My dinner was a tasty roasted veggie bowl with lentils, chickpeas, bulgur and apples. Being the most substantial thing I had eaten in days (and for days to come), it tasted amazing. Accompanying it was a beer that we would become familiar with during our stay in Belgium.
I don’t remember what Jeff had, but I doubt it was as good as mine, I tend to pick well in all walks of life. He did pick this tasty thirst quencher, though. The waiter told him, “you’re on vacation” when he pointed to the 9% alc. label. OH YES WE ARE.
 The next day, after some strenuous sight-seeing (which I will grace you with tomorrow) we set out to find a pub called Staminet de Garre, famous for their incredibly potent house beers. As in, limit 3 per visit potent. It was tucked away in an alley, but you know I found it. I don’t think my face shows just how excited I was.

As they didn’t open for another hour, we decided to take the brewery tour at Halve de Maan, an ancient brewery on the edge of the city. The tour lasted at least an hour and is so popular they do one every hour, in three different languages! At the end you’re rewarded with a glass of the Brugse Zot, the same beer I had the night before. I wasn’t complaining!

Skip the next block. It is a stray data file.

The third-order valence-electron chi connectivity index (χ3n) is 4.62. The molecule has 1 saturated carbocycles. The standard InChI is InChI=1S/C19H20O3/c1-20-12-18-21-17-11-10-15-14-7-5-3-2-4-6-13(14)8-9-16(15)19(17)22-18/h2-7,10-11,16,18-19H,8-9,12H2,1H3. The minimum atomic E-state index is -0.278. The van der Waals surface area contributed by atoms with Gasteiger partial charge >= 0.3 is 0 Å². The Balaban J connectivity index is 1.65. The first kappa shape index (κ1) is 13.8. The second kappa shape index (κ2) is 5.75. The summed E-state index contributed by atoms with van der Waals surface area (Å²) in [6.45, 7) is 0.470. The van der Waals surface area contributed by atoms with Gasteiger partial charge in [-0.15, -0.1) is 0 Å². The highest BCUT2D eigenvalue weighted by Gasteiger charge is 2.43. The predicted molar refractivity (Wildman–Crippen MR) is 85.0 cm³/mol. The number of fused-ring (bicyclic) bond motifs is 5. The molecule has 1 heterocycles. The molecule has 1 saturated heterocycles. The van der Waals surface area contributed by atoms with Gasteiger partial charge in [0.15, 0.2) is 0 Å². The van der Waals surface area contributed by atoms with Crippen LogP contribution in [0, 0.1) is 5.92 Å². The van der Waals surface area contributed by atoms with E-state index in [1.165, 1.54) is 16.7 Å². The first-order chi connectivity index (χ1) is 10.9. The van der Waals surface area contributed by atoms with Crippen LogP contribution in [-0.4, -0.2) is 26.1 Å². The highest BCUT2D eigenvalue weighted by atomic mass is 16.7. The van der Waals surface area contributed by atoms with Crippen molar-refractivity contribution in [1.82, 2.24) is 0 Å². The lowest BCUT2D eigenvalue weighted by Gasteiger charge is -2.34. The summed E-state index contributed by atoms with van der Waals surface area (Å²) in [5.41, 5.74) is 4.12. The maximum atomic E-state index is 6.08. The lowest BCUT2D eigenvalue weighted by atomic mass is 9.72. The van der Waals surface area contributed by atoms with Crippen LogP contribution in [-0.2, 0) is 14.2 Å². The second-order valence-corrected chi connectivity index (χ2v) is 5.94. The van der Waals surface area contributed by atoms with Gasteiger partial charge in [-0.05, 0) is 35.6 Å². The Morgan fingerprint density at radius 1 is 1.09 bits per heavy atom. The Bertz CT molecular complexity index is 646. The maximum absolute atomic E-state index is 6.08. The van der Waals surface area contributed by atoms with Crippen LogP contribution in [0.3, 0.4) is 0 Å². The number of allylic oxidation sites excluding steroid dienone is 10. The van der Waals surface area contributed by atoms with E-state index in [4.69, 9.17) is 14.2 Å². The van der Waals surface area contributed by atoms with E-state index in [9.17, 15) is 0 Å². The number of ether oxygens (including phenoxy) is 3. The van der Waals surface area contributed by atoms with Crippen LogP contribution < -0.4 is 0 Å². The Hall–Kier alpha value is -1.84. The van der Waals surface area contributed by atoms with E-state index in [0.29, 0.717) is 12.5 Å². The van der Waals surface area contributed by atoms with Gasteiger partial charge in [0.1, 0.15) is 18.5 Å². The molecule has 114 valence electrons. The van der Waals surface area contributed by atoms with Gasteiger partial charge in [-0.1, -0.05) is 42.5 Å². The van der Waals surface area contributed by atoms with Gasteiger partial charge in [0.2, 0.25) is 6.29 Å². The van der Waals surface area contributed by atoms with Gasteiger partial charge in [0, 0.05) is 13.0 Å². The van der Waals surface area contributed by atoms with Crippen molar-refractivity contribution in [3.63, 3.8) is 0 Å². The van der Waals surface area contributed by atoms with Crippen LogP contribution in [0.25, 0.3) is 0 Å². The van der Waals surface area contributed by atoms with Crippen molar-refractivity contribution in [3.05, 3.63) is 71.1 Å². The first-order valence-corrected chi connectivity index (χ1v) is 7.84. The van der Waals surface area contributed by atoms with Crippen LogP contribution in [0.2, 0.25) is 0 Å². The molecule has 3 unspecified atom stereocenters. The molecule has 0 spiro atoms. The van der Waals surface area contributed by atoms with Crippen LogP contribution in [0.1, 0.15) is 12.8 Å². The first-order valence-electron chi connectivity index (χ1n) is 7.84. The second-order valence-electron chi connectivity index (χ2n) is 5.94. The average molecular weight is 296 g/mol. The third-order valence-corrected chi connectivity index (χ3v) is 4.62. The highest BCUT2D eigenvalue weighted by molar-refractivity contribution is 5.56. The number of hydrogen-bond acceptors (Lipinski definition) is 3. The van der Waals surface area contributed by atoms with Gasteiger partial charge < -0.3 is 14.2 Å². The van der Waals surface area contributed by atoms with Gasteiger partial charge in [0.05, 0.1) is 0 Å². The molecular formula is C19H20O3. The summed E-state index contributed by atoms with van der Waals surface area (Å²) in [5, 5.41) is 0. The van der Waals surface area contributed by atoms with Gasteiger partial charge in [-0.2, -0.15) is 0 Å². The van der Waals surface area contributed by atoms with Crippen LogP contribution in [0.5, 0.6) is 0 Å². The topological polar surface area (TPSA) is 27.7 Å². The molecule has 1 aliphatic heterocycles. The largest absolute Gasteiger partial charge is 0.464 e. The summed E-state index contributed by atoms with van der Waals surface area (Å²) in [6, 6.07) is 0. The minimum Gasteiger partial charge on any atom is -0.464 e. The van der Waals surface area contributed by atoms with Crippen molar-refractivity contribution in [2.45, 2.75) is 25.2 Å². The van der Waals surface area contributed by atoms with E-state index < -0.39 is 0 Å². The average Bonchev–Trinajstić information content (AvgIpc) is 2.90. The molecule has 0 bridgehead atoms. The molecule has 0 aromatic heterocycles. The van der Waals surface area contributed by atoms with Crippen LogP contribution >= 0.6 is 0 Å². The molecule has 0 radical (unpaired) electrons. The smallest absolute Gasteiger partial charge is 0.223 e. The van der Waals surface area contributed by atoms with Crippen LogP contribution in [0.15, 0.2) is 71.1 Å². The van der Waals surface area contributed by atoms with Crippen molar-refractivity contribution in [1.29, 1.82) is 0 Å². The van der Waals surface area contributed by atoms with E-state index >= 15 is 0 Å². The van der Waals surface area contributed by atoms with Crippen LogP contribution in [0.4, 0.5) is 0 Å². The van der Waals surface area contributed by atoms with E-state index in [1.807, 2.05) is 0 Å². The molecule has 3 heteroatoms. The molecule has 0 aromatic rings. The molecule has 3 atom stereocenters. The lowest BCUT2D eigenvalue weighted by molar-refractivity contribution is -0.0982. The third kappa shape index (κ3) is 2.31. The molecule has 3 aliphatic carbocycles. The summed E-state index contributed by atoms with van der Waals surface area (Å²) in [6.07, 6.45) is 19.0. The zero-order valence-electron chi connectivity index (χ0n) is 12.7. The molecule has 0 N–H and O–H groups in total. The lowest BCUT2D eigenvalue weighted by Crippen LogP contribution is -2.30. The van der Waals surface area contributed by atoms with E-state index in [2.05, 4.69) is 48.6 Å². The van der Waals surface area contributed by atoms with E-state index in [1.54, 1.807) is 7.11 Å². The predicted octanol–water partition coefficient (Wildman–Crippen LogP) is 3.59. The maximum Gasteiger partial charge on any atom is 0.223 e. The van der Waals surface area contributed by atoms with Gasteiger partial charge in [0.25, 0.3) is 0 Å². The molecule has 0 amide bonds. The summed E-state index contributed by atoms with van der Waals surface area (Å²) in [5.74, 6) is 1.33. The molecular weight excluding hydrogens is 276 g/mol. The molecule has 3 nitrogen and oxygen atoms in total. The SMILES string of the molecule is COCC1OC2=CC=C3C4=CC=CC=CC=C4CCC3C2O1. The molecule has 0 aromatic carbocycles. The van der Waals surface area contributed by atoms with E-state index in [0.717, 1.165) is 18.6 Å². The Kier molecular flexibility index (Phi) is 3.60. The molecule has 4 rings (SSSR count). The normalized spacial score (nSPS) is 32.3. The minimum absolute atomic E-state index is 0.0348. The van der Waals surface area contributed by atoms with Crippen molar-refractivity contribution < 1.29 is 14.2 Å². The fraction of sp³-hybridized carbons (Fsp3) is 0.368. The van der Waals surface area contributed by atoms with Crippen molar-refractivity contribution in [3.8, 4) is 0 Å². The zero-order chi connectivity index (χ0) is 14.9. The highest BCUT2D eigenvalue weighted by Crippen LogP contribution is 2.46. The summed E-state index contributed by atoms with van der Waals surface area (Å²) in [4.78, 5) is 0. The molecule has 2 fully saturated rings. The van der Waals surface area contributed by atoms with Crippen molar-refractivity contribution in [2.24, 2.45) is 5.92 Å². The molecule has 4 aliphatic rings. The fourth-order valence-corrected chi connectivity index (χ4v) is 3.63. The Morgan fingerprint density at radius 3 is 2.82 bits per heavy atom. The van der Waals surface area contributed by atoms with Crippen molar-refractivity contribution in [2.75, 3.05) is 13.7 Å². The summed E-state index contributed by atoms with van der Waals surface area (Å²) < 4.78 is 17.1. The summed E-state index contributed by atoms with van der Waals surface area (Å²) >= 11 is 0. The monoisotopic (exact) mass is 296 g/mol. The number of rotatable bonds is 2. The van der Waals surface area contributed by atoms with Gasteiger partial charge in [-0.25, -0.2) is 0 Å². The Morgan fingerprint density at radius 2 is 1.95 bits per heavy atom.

My absolute favorite part of the tour? This guy.
Sufficiently buzzed, we made our way back to Staminet de Garre. You know, for more beer. Potent beer. It was everything I had every dreamed of, and more.

We managed to hit this place one last time before we left. The second time, we sat upstairs with a family from Canada who had an old man dressed in lederhosen having a grand old time. Upon leaving, one of the family members told the Scottish server, “if you’re ever in Canada, you let me know!” After they left, the server looked at us and muttered, “who would want to go to CANADA?” To which we giggled. I mean, after years and years of having to claim Canadian citizenship to avoid answering for the Bush administration, it felt good not to be the scapegoat. I love you Canada!

On a final note, I must talk to you about Speculoos. My friends on the PPK have been fired up about it for months and I finally understand why. I’m assuming you’ve tried Biscoff cookies at least once during your life. Well, this is a spread made of those cookies. A COOKIE SPREAD. It is the most amazing food product ever made and we went through two jars during our trip. They’re starting to make it available in the States and I encourage you to search it out. If you are close to me in person, I have a jar of my very own and I MIGHT share with you.